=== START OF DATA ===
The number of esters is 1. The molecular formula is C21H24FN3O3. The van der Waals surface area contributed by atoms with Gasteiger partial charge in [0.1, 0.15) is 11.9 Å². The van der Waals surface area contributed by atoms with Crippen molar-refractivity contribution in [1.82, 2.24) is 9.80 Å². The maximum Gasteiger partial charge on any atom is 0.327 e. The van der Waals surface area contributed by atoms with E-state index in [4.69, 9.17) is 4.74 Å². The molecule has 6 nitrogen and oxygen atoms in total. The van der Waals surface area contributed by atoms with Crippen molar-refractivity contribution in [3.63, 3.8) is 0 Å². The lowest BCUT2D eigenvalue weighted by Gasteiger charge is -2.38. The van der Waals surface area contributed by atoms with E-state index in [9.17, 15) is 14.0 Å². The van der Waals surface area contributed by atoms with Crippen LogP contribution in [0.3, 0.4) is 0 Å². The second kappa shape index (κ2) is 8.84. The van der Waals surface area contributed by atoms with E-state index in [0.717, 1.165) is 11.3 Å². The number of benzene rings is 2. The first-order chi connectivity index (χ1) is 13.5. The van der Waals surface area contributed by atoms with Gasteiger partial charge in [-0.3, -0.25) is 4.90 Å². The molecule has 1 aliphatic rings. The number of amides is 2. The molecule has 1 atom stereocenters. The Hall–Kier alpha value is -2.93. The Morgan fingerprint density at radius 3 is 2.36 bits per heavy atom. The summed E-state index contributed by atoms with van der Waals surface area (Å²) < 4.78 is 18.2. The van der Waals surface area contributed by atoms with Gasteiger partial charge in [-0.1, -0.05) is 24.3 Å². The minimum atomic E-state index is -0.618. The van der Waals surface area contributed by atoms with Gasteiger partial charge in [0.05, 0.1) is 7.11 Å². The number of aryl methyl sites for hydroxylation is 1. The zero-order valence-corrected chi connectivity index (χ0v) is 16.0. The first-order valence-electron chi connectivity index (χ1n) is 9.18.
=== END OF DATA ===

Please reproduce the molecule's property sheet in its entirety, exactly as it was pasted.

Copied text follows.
The number of esters is 1. The molecular formula is C21H24FN3O3. The van der Waals surface area contributed by atoms with Gasteiger partial charge in [0.1, 0.15) is 11.9 Å². The van der Waals surface area contributed by atoms with Crippen molar-refractivity contribution in [1.82, 2.24) is 9.80 Å². The maximum Gasteiger partial charge on any atom is 0.327 e. The van der Waals surface area contributed by atoms with E-state index in [4.69, 9.17) is 4.74 Å². The molecule has 6 nitrogen and oxygen atoms in total. The van der Waals surface area contributed by atoms with Crippen molar-refractivity contribution in [3.63, 3.8) is 0 Å². The lowest BCUT2D eigenvalue weighted by Gasteiger charge is -2.38. The van der Waals surface area contributed by atoms with E-state index in [9.17, 15) is 14.0 Å². The van der Waals surface area contributed by atoms with Crippen LogP contribution in [0.3, 0.4) is 0 Å². The second kappa shape index (κ2) is 8.84. The van der Waals surface area contributed by atoms with E-state index in [0.717, 1.165) is 11.3 Å². The number of benzene rings is 2. The first-order chi connectivity index (χ1) is 13.5. The van der Waals surface area contributed by atoms with Gasteiger partial charge in [-0.3, -0.25) is 4.90 Å². The molecule has 1 aliphatic rings. The number of amides is 2. The molecule has 1 atom stereocenters. The Hall–Kier alpha value is -2.93. The Morgan fingerprint density at radius 3 is 2.36 bits per heavy atom. The summed E-state index contributed by atoms with van der Waals surface area (Å²) < 4.78 is 18.2. The van der Waals surface area contributed by atoms with Gasteiger partial charge in [-0.1, -0.05) is 24.3 Å². The minimum atomic E-state index is -0.618. The van der Waals surface area contributed by atoms with Gasteiger partial charge in [0.05, 0.1) is 7.11 Å². The number of aryl methyl sites for hydroxylation is 1. The zero-order valence-corrected chi connectivity index (χ0v) is 16.0. The first-order valence-electron chi connectivity index (χ1n) is 9.18.